Regulations: A new study confirms what most people would take as a given — that smaller cars are less safe than bigger cars. So why is the federal government trying to force people into smaller, less-safe vehicles? The Insurance Institute for Highway Safety reports that of the 10 cars with the highest death rates over model years 2012-2015, eight are either small or minicars. On the other hand, of the 10 cars with the lowest death rates, four were large and five were midsize. The other was a Toyota pickup.
It’s not as if other states haven’t tried. Vermont, possibly the only state rivaling California in terms of its far-left politics, passed a single-payer plan into law in 2011. But Gov. Peter Shumlin, the progressive politician behind the law, took one look at the $4.5 billion annual cost — which would have required an 11.5% payroll tax, along with a separate tax on individuals of as much as 9.5% — and said “”No thanks.”” He quietly shut it down in 2014.
Inspired by the Clinton health care plan, a number of other states in the 1990s took steps toward a single-payer system.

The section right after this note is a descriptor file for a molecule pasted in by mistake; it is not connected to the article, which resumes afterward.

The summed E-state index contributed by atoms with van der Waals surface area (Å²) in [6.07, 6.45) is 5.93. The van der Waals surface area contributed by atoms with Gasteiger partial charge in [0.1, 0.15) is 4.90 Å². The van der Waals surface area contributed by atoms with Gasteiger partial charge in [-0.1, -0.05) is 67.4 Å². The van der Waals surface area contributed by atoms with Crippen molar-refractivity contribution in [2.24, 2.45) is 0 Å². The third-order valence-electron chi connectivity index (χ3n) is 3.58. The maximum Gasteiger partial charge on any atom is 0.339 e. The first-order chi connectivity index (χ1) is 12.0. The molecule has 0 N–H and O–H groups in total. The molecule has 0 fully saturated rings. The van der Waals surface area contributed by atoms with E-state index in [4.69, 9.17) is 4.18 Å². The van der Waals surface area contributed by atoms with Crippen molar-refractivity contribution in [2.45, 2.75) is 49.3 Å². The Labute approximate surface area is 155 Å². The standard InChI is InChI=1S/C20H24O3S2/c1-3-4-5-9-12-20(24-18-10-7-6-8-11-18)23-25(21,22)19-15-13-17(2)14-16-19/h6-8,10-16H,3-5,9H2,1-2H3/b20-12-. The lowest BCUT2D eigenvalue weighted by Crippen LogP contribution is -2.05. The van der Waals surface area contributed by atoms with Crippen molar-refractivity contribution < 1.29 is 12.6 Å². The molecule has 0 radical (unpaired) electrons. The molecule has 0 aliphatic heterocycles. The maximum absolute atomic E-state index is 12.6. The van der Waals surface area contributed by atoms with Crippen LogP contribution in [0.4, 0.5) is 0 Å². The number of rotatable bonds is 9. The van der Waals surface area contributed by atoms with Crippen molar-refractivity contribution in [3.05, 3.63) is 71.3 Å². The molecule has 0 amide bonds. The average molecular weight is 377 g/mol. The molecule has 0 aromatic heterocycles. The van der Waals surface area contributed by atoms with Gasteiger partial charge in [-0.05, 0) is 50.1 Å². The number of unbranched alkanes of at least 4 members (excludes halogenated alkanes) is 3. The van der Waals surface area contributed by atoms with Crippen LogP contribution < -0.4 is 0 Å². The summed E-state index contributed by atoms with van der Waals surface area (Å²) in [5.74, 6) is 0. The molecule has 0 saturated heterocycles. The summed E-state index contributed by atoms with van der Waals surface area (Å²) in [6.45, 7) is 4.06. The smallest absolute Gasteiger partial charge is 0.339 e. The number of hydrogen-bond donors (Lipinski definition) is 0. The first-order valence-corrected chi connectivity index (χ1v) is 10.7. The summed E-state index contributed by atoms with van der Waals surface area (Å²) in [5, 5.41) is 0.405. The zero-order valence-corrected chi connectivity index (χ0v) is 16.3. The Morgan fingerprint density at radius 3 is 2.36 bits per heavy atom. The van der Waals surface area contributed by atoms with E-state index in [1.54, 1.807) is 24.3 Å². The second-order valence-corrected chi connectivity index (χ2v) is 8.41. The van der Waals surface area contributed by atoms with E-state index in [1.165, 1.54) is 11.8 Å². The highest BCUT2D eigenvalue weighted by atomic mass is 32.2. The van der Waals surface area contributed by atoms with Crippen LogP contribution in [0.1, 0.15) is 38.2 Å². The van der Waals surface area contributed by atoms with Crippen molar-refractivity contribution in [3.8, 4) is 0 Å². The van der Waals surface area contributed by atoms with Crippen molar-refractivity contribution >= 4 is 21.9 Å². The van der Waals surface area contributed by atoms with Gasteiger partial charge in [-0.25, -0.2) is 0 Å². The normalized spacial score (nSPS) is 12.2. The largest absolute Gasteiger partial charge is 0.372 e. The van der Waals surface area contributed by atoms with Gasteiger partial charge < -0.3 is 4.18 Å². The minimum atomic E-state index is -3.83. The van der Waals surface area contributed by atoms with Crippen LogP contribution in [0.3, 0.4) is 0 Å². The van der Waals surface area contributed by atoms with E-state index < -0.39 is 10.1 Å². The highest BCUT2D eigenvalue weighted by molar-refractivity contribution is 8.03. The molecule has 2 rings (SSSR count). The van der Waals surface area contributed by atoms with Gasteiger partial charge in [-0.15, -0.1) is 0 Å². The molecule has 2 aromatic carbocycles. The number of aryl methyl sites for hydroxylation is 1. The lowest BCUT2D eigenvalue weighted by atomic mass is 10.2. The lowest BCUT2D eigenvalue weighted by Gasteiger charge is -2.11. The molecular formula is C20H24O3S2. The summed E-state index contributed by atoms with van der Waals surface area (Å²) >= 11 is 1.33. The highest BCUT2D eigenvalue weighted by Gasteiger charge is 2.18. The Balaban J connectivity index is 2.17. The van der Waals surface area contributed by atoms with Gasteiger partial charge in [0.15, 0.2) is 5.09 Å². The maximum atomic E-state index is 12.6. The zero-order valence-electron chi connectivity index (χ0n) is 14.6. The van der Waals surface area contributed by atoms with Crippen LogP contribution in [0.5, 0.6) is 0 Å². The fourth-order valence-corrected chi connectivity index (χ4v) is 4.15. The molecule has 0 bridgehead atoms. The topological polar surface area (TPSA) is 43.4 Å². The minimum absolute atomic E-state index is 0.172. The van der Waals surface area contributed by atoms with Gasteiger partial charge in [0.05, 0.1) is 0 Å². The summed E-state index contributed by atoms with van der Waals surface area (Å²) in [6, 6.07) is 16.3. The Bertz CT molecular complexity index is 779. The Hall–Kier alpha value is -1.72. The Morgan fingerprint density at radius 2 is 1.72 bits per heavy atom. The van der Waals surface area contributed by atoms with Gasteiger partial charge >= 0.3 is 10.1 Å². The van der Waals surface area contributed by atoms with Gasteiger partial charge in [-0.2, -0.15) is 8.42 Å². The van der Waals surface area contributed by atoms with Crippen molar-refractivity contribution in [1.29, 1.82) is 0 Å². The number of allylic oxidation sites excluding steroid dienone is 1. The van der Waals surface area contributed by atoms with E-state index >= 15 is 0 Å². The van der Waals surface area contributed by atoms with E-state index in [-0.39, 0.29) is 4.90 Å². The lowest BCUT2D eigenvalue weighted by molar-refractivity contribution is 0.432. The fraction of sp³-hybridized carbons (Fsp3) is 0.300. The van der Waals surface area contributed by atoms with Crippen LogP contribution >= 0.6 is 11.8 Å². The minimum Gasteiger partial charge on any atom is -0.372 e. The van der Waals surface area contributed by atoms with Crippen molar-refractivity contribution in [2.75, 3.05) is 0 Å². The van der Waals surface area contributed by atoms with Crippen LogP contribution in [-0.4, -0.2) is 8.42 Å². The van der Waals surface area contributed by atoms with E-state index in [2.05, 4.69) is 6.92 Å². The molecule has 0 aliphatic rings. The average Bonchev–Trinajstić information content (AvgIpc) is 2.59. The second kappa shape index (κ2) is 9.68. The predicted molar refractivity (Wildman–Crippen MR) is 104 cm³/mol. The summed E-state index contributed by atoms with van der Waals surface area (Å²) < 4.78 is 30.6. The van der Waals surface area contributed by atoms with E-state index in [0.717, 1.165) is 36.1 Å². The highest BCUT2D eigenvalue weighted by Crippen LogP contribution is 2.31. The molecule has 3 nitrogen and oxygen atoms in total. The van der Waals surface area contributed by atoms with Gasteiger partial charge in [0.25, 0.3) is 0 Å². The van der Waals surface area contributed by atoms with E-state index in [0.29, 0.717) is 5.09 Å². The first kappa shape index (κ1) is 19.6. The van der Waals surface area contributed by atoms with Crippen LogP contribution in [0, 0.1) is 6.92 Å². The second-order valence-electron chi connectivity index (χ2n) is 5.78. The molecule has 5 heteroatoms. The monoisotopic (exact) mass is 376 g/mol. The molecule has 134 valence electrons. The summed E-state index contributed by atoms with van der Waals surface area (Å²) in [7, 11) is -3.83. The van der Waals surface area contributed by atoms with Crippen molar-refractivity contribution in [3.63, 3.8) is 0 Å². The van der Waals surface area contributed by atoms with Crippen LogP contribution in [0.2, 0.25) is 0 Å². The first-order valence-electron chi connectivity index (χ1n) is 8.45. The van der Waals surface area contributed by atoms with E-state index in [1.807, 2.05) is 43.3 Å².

Tennessee was one of them. “”TennCare bled so much money the sales-tax-only Volunteer State repeatedly scaled back the program and even considered adopting a state income tax just to pay for its health care plan,”” wrote Merrill Matthews, a resident scholar with the Institute for Policy Innovation in Dallas, in a piece that appeared in IBD last month.
Kentucky, too, went down that road in the 1990s. It passed a new law requiring insurers to cover everyone who applied, no matter what. At the start of KentuckyCare, the state had 45 insurers. Within just a few years, it had only three. The plan was mostly dismantled in 2000.
In yet another awkwardly rational response to government intervention in deciding what’s “fair”, the blowback from minimum wage demanding fast food workers has struck again. Wendy’s plans to install self-ordering kiosks in 1,000 of its stores – 16% of its locations nationwide.
A week after California Gov. Jerry Brown signed the state’s $15 minimum wage boost into law, UC Berkeley Chancellor Nicholas Dirks sent a memo to employees announcing that 500 jobs were getting cut. . . Last year, University of California President Janet Napolitano announced plans to boost its minimum wage to $15 at the start of next school year, independent of the state law. Since UC Berkeley was already in financial trouble — it ran a $109 million deficit last year and is projecting a deficit of $150 million this year — number crunchers there had to have factored in the higher mandated wage when making their layoff decisions.